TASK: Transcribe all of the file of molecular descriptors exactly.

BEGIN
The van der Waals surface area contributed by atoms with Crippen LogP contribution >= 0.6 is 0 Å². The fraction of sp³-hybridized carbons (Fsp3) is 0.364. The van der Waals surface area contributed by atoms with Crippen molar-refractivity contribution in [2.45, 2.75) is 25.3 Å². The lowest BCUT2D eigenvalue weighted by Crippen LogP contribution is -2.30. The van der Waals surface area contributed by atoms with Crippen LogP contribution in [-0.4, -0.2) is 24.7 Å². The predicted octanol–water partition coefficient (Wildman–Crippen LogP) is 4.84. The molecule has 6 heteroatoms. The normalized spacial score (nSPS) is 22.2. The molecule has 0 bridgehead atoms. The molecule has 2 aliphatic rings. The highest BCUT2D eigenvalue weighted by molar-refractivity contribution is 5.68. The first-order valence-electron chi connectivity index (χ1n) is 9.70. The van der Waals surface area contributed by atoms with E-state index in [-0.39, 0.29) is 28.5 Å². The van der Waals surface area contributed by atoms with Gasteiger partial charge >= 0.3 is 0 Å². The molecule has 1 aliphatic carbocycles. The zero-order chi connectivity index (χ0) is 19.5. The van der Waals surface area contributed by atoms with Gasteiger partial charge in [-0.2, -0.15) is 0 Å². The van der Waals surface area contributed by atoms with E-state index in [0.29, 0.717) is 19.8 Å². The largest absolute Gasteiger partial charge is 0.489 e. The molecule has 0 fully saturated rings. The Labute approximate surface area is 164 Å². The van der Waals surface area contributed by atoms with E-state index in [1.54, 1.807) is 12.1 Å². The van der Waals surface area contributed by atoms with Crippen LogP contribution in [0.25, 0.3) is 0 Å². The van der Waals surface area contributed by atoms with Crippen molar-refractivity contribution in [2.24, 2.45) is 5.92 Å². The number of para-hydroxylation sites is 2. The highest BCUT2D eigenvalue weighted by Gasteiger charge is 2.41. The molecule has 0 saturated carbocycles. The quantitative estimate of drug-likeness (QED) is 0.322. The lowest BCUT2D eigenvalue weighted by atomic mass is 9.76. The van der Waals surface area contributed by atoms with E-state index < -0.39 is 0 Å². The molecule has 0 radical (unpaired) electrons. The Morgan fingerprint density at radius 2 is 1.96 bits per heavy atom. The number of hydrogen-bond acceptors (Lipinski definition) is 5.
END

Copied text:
The van der Waals surface area contributed by atoms with Crippen LogP contribution >= 0.6 is 0 Å². The fraction of sp³-hybridized carbons (Fsp3) is 0.364. The van der Waals surface area contributed by atoms with Crippen molar-refractivity contribution in [2.45, 2.75) is 25.3 Å². The lowest BCUT2D eigenvalue weighted by Crippen LogP contribution is -2.30. The van der Waals surface area contributed by atoms with Crippen LogP contribution in [-0.4, -0.2) is 24.7 Å². The predicted octanol–water partition coefficient (Wildman–Crippen LogP) is 4.84. The molecule has 6 heteroatoms. The normalized spacial score (nSPS) is 22.2. The molecule has 0 bridgehead atoms. The molecule has 2 aliphatic rings. The highest BCUT2D eigenvalue weighted by molar-refractivity contribution is 5.68. The first-order valence-electron chi connectivity index (χ1n) is 9.70. The van der Waals surface area contributed by atoms with E-state index in [-0.39, 0.29) is 28.5 Å². The van der Waals surface area contributed by atoms with Gasteiger partial charge >= 0.3 is 0 Å². The molecule has 1 aliphatic carbocycles. The zero-order chi connectivity index (χ0) is 19.5. The van der Waals surface area contributed by atoms with Gasteiger partial charge in [-0.2, -0.15) is 0 Å². The van der Waals surface area contributed by atoms with E-state index in [0.29, 0.717) is 19.8 Å². The largest absolute Gasteiger partial charge is 0.489 e. The molecule has 0 fully saturated rings. The Labute approximate surface area is 164 Å². The van der Waals surface area contributed by atoms with E-state index in [1.54, 1.807) is 12.1 Å². The van der Waals surface area contributed by atoms with Crippen LogP contribution in [0.25, 0.3) is 0 Å². The van der Waals surface area contributed by atoms with Crippen molar-refractivity contribution in [2.24, 2.45) is 5.92 Å². The number of para-hydroxylation sites is 2. The highest BCUT2D eigenvalue weighted by Gasteiger charge is 2.41. The molecule has 0 saturated carbocycles. The quantitative estimate of drug-likeness (QED) is 0.322. The lowest BCUT2D eigenvalue weighted by atomic mass is 9.76. The van der Waals surface area contributed by atoms with E-state index < -0.39 is 0 Å². The molecule has 0 radical (unpaired) electrons. The Morgan fingerprint density at radius 2 is 1.96 bits per heavy atom. The number of hydrogen-bond acceptors (Lipinski definition) is 5.